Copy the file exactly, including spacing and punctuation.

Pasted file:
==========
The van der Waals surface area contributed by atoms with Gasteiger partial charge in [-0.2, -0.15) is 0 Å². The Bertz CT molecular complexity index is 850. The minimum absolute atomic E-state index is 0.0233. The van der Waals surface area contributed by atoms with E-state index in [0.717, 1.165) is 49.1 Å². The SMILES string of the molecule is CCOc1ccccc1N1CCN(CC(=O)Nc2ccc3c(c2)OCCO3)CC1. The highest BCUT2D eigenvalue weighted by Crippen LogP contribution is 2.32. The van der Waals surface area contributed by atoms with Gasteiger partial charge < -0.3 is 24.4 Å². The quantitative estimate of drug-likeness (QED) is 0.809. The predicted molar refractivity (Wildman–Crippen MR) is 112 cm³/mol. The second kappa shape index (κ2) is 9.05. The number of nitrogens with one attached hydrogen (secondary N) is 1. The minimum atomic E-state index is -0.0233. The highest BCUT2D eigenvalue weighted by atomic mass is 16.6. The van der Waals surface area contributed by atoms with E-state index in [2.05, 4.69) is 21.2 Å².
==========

The van der Waals surface area contributed by atoms with Gasteiger partial charge in [-0.2, -0.15) is 0 Å². The Bertz CT molecular complexity index is 850. The minimum absolute atomic E-state index is 0.0233. The van der Waals surface area contributed by atoms with E-state index in [0.717, 1.165) is 49.1 Å². The SMILES string of the molecule is CCOc1ccccc1N1CCN(CC(=O)Nc2ccc3c(c2)OCCO3)CC1. The highest BCUT2D eigenvalue weighted by Crippen LogP contribution is 2.32. The van der Waals surface area contributed by atoms with Gasteiger partial charge < -0.3 is 24.4 Å². The quantitative estimate of drug-likeness (QED) is 0.809. The predicted molar refractivity (Wildman–Crippen MR) is 112 cm³/mol. The second kappa shape index (κ2) is 9.05. The number of nitrogens with one attached hydrogen (secondary N) is 1. The minimum atomic E-state index is -0.0233. The highest BCUT2D eigenvalue weighted by atomic mass is 16.6. The van der Waals surface area contributed by atoms with E-state index in [2.05, 4.69) is 21.2 Å².